Many Brits consider talking about money to be uncouth, but outlining your project budget to your interior designer is not only the best way to get an end result that works for you, it will undoubtedly give you the biggest return on investment.
To understand why it’s beneficial (I’d go so far as to say essential) to share your budget it’s worth considering the two basic costs of any design project:
- Fees – these pay for the time that the design team spend on your project.
- Product purchasing – this is for the physical purchasing of all the materials that go into taking your project from a design concept to reality.
By setting your designer a budget they will get a clear picture, from the start, with regards the price band of products that you should be considering and how much time they should be spending on your project.
There is no point in presenting top of the range upholstery fabrics, for instance, if that is not appropriate for your budget.
In the world of interiors there is a vast range of products vying for each and every design decision, and that is within one price band alone. Across the price brands the sea of products is staggering and so it’s important, from an efficiency aspect alone, to know which price band we should be looking to source from.
Having an open season approach incurs unnecessary design and consultation time, thereby racking up unnecessary deign fees that aren’t going to go anywhere. Not a great start point for an efficient and effective project.
It will give you greater flexibility. With having a clear steer on budgets it’s easier to mix and match. You may decide, for instance, that the De la Cuona’s embossed gold linen at £ 300 per metre is central to the scheme and you cannot live without it. With having your budget in place you know that you can steel from Peter in order to pay Paul and so the imminent and intended artwork purchase goes on hold, or you find an alternative supplier for the dining room chairs in order to see your embossed gold linen safely installed.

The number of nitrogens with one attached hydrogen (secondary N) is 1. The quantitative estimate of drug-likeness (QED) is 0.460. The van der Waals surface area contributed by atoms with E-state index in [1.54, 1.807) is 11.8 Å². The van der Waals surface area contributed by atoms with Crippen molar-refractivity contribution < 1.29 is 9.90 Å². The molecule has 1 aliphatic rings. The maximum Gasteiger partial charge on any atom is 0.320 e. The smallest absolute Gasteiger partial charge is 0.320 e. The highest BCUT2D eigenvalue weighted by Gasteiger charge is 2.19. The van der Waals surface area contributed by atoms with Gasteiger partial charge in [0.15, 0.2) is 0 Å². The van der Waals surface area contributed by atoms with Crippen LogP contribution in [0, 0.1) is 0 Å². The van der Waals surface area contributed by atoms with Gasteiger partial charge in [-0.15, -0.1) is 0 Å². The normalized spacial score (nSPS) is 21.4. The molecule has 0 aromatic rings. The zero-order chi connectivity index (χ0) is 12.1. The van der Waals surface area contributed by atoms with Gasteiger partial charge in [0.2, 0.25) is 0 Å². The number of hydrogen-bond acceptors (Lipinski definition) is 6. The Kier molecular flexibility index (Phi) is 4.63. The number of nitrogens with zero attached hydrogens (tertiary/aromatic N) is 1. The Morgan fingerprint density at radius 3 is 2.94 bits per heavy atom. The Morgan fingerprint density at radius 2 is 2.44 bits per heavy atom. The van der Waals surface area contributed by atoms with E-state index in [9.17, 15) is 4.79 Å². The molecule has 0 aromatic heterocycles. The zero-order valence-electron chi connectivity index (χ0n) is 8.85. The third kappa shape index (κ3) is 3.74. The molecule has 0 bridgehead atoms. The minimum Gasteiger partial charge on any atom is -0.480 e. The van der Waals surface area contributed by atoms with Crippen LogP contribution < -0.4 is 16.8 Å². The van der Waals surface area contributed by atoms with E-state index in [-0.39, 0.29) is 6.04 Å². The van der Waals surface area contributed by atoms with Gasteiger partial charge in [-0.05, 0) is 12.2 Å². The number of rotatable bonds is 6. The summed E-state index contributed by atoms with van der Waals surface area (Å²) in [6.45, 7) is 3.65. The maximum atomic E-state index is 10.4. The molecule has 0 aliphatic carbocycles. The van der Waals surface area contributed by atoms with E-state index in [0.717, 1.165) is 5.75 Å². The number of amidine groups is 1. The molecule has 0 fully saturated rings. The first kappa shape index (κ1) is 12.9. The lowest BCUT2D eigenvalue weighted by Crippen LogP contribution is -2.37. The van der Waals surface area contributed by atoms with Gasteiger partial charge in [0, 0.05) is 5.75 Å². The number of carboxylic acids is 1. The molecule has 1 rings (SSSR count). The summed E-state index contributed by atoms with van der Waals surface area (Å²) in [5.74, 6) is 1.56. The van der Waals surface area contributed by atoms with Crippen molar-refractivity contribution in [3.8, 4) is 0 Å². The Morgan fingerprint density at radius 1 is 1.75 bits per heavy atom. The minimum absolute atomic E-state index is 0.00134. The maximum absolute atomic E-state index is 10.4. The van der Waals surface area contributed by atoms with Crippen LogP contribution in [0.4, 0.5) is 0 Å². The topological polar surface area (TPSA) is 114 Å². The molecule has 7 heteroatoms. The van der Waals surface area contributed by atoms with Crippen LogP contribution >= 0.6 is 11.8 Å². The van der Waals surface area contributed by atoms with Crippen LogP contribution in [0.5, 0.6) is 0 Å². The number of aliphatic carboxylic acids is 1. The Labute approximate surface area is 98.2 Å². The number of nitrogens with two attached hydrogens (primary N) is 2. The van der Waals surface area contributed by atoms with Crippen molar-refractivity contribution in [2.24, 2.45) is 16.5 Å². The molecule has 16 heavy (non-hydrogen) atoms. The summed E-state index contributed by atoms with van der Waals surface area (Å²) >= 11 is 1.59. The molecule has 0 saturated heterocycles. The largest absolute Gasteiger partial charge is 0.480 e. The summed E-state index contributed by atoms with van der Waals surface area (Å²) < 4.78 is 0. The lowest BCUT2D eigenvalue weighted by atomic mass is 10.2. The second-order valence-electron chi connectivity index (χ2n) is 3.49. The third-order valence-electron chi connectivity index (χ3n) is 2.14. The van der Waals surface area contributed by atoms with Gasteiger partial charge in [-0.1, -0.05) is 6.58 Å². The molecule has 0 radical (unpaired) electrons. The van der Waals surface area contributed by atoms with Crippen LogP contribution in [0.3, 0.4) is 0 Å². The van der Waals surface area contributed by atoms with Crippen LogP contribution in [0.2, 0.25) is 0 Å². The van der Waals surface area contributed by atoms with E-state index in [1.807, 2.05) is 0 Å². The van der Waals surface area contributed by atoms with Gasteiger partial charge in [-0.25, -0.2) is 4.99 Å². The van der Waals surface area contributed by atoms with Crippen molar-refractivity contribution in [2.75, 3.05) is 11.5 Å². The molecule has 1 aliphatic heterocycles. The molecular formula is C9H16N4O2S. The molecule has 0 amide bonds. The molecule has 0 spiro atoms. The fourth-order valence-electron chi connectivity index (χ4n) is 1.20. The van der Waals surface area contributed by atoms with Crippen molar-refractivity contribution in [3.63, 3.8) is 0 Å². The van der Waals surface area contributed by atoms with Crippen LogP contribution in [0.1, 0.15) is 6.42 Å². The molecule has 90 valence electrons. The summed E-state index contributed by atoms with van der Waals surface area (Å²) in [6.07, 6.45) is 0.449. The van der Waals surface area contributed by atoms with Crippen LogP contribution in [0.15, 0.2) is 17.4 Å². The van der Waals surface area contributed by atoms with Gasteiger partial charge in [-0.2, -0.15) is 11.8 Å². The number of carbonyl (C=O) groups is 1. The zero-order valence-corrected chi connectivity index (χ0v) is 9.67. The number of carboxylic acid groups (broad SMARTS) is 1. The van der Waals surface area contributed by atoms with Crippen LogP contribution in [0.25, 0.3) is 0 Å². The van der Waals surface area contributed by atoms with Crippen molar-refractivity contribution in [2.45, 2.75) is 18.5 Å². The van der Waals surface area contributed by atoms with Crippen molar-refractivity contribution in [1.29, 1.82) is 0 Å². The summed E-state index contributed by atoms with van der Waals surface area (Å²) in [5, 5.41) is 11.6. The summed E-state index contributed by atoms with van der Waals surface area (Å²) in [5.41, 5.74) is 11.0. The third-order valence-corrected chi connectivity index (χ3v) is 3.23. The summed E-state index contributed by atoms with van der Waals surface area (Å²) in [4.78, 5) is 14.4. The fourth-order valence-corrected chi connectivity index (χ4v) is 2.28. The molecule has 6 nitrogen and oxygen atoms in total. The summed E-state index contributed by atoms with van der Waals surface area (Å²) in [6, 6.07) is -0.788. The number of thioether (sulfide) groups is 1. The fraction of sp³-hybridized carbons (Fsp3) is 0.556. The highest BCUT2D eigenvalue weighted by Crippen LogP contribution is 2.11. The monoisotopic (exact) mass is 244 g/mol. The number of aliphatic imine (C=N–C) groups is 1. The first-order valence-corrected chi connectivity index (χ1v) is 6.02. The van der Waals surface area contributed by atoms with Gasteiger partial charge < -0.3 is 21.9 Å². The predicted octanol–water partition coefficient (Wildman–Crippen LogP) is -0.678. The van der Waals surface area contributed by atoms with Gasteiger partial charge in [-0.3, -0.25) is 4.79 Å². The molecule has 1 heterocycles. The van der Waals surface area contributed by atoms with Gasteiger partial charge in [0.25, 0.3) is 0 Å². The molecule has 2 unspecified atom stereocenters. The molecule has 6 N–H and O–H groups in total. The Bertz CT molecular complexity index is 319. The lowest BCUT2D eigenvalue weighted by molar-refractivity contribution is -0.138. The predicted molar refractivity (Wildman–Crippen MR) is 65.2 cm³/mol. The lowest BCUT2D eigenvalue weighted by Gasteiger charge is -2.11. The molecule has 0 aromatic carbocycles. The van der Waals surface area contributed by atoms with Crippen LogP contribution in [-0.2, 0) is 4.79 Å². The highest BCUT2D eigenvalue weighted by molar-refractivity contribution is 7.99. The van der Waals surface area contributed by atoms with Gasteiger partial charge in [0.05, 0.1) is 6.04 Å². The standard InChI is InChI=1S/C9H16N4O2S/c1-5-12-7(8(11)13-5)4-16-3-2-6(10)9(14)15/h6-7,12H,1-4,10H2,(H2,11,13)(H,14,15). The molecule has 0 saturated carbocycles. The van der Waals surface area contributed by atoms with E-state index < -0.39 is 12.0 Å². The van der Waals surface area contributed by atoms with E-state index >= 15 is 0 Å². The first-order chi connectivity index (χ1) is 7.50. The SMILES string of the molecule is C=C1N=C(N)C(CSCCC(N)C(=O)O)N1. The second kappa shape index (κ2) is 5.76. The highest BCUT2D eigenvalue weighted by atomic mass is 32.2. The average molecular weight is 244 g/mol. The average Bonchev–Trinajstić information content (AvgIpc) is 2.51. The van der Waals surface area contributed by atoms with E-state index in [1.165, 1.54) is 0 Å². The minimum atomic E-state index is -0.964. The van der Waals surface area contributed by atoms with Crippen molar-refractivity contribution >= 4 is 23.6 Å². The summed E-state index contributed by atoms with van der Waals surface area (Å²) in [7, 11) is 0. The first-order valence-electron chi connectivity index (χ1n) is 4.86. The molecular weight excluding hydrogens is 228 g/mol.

Another important benefit of sharing your budget with your designer is that this will give them a clear indication of how much design and consultation time your budget allows for. The designer can therefore be very clear as to what kind of service level you can expect to receive.
Expectations can be appropriately managed and any shortfalls discussed and addressed at the onset.
Finally and perhaps most importantly, no-one likes a project that goes over budget. Without a project budget the designer has absolutely no steer in terms of sourcing and time allocation, and so you can almost guarantee that your privately held expectations will not be met – a frustrating situation for all involved and one to be avoided at all costs.
This all brings me quite neatly back to the beginning. The best piece of advice that I can give you is that before embarking on a journey of any sorts with a designer of any sorts (as the principles set out above remain the same), the first thing to establish is trust. Make sure you trust implicitly your designer of choice. The journey is a long and winding one. Be sure you are in good hands.
Please take a moment to see what our clients have had to say about their respective journeys with us to know that trust is central to our delivery.
Copyright: andreypopov / 123RF Stock Photo